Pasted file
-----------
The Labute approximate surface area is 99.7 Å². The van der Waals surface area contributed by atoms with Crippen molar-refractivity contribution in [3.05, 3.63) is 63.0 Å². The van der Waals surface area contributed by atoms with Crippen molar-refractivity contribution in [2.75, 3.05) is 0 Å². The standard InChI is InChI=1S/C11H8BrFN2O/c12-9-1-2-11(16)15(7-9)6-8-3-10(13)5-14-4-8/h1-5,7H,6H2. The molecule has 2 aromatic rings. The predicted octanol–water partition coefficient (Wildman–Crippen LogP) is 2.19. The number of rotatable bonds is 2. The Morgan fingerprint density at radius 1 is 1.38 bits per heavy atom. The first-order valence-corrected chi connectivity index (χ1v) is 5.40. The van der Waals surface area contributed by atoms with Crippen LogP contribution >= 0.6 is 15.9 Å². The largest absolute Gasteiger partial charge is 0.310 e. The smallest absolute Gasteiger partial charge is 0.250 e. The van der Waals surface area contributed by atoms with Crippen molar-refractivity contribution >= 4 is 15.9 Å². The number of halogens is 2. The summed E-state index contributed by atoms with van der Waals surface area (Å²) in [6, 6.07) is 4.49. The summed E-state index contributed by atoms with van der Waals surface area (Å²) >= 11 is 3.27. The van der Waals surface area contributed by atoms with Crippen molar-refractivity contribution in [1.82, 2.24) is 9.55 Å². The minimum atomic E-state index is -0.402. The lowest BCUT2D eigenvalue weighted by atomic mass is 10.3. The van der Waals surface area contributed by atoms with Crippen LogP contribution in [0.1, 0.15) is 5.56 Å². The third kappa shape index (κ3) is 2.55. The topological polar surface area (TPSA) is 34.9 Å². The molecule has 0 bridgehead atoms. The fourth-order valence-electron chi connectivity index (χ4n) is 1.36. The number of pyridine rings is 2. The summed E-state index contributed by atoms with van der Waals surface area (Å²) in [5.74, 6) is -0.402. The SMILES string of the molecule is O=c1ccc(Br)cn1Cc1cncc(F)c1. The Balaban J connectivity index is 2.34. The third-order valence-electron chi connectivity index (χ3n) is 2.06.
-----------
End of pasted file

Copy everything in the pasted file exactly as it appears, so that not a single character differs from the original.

The Labute approximate surface area is 99.7 Å². The van der Waals surface area contributed by atoms with Crippen molar-refractivity contribution in [3.05, 3.63) is 63.0 Å². The van der Waals surface area contributed by atoms with Crippen molar-refractivity contribution in [2.75, 3.05) is 0 Å². The standard InChI is InChI=1S/C11H8BrFN2O/c12-9-1-2-11(16)15(7-9)6-8-3-10(13)5-14-4-8/h1-5,7H,6H2. The molecule has 2 aromatic rings. The predicted octanol–water partition coefficient (Wildman–Crippen LogP) is 2.19. The number of rotatable bonds is 2. The Morgan fingerprint density at radius 1 is 1.38 bits per heavy atom. The first-order valence-corrected chi connectivity index (χ1v) is 5.40. The van der Waals surface area contributed by atoms with Crippen LogP contribution >= 0.6 is 15.9 Å². The largest absolute Gasteiger partial charge is 0.310 e. The smallest absolute Gasteiger partial charge is 0.250 e. The van der Waals surface area contributed by atoms with Crippen molar-refractivity contribution >= 4 is 15.9 Å². The number of halogens is 2. The summed E-state index contributed by atoms with van der Waals surface area (Å²) in [6, 6.07) is 4.49. The summed E-state index contributed by atoms with van der Waals surface area (Å²) >= 11 is 3.27. The van der Waals surface area contributed by atoms with Crippen molar-refractivity contribution in [1.82, 2.24) is 9.55 Å². The minimum atomic E-state index is -0.402. The lowest BCUT2D eigenvalue weighted by atomic mass is 10.3. The van der Waals surface area contributed by atoms with Crippen LogP contribution in [0.1, 0.15) is 5.56 Å². The third kappa shape index (κ3) is 2.55. The topological polar surface area (TPSA) is 34.9 Å². The molecule has 0 bridgehead atoms. The fourth-order valence-electron chi connectivity index (χ4n) is 1.36. The number of pyridine rings is 2. The summed E-state index contributed by atoms with van der Waals surface area (Å²) in [5.74, 6) is -0.402. The SMILES string of the molecule is O=c1ccc(Br)cn1Cc1cncc(F)c1. The Balaban J connectivity index is 2.34. The third-order valence-electron chi connectivity index (χ3n) is 2.06.